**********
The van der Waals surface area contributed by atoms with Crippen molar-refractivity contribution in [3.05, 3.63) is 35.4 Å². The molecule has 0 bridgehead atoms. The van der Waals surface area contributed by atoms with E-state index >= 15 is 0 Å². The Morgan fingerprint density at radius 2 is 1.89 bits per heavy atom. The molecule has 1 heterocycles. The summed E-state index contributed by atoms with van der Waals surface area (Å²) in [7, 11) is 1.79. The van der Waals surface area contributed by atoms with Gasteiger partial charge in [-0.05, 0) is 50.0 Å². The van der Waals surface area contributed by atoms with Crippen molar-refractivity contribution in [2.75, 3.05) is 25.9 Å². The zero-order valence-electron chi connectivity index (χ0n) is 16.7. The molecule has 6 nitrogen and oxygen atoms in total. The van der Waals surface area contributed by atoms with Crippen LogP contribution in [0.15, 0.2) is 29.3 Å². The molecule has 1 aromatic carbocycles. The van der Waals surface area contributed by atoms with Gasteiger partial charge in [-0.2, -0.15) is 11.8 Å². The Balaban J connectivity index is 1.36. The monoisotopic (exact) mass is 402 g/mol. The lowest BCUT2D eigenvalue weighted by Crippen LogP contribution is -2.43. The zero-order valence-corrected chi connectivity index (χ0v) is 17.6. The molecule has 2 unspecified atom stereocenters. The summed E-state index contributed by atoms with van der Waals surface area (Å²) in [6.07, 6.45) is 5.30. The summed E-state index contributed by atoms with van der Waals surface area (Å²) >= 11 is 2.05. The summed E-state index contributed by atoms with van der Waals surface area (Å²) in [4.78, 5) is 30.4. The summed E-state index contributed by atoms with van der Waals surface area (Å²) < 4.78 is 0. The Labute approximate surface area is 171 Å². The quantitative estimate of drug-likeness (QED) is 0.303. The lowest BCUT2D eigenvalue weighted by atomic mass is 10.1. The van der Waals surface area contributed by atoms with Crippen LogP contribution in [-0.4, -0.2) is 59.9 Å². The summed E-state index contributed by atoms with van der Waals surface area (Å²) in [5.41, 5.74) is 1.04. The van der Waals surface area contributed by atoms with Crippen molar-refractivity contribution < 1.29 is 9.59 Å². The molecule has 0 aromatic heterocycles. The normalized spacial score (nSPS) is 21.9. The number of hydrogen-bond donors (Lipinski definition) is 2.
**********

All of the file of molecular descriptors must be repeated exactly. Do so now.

The van der Waals surface area contributed by atoms with Crippen molar-refractivity contribution in [3.05, 3.63) is 35.4 Å². The molecule has 0 bridgehead atoms. The van der Waals surface area contributed by atoms with E-state index >= 15 is 0 Å². The Morgan fingerprint density at radius 2 is 1.89 bits per heavy atom. The molecule has 1 heterocycles. The summed E-state index contributed by atoms with van der Waals surface area (Å²) in [7, 11) is 1.79. The van der Waals surface area contributed by atoms with Gasteiger partial charge in [-0.05, 0) is 50.0 Å². The van der Waals surface area contributed by atoms with Crippen molar-refractivity contribution in [2.75, 3.05) is 25.9 Å². The zero-order valence-electron chi connectivity index (χ0n) is 16.7. The molecule has 6 nitrogen and oxygen atoms in total. The van der Waals surface area contributed by atoms with Crippen LogP contribution in [0.15, 0.2) is 29.3 Å². The molecule has 1 aromatic carbocycles. The van der Waals surface area contributed by atoms with Gasteiger partial charge in [-0.2, -0.15) is 11.8 Å². The Balaban J connectivity index is 1.36. The monoisotopic (exact) mass is 402 g/mol. The lowest BCUT2D eigenvalue weighted by Crippen LogP contribution is -2.43. The zero-order valence-corrected chi connectivity index (χ0v) is 17.6. The molecule has 2 unspecified atom stereocenters. The summed E-state index contributed by atoms with van der Waals surface area (Å²) in [6.07, 6.45) is 5.30. The summed E-state index contributed by atoms with van der Waals surface area (Å²) >= 11 is 2.05. The summed E-state index contributed by atoms with van der Waals surface area (Å²) in [4.78, 5) is 30.4. The summed E-state index contributed by atoms with van der Waals surface area (Å²) < 4.78 is 0. The Labute approximate surface area is 171 Å². The quantitative estimate of drug-likeness (QED) is 0.303. The lowest BCUT2D eigenvalue weighted by atomic mass is 10.1. The van der Waals surface area contributed by atoms with Crippen LogP contribution in [-0.4, -0.2) is 59.9 Å². The summed E-state index contributed by atoms with van der Waals surface area (Å²) in [5.41, 5.74) is 1.04. The van der Waals surface area contributed by atoms with Crippen molar-refractivity contribution < 1.29 is 9.59 Å². The molecule has 0 aromatic heterocycles. The normalized spacial score (nSPS) is 21.9. The number of hydrogen-bond donors (Lipinski definition) is 2.